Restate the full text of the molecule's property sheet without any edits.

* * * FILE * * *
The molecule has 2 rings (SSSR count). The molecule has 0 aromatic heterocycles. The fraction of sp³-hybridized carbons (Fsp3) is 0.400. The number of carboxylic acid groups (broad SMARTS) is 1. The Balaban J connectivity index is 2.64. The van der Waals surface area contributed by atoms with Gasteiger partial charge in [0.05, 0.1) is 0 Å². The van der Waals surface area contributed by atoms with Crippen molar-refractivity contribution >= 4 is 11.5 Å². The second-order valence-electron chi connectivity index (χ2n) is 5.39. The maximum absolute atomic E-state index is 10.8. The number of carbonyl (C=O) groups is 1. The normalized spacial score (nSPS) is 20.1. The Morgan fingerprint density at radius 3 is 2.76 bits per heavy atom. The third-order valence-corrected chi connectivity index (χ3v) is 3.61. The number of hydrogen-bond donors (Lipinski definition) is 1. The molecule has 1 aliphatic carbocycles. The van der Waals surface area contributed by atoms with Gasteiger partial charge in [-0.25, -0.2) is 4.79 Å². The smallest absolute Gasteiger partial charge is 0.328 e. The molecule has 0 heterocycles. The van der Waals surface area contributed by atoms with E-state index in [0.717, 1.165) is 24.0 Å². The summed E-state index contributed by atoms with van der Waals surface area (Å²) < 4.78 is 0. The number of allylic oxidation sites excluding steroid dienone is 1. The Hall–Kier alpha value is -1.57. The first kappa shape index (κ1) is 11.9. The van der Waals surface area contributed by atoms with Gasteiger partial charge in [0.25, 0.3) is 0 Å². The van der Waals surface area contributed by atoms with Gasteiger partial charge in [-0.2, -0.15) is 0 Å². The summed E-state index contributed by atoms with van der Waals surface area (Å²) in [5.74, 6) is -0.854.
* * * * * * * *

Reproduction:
The molecule has 2 rings (SSSR count). The molecule has 0 aromatic heterocycles. The fraction of sp³-hybridized carbons (Fsp3) is 0.400. The number of carboxylic acid groups (broad SMARTS) is 1. The Balaban J connectivity index is 2.64. The van der Waals surface area contributed by atoms with Gasteiger partial charge in [0.05, 0.1) is 0 Å². The van der Waals surface area contributed by atoms with Crippen molar-refractivity contribution >= 4 is 11.5 Å². The second-order valence-electron chi connectivity index (χ2n) is 5.39. The maximum absolute atomic E-state index is 10.8. The number of carbonyl (C=O) groups is 1. The normalized spacial score (nSPS) is 20.1. The Morgan fingerprint density at radius 3 is 2.76 bits per heavy atom. The third-order valence-corrected chi connectivity index (χ3v) is 3.61. The number of hydrogen-bond donors (Lipinski definition) is 1. The molecule has 1 aliphatic carbocycles. The van der Waals surface area contributed by atoms with Gasteiger partial charge in [-0.25, -0.2) is 4.79 Å². The smallest absolute Gasteiger partial charge is 0.328 e. The molecule has 0 heterocycles. The van der Waals surface area contributed by atoms with E-state index in [0.717, 1.165) is 24.0 Å². The summed E-state index contributed by atoms with van der Waals surface area (Å²) < 4.78 is 0. The number of allylic oxidation sites excluding steroid dienone is 1. The Hall–Kier alpha value is -1.57. The first kappa shape index (κ1) is 11.9. The van der Waals surface area contributed by atoms with Gasteiger partial charge in [0.25, 0.3) is 0 Å². The van der Waals surface area contributed by atoms with Gasteiger partial charge in [-0.2, -0.15) is 0 Å². The summed E-state index contributed by atoms with van der Waals surface area (Å²) in [5.74, 6) is -0.854.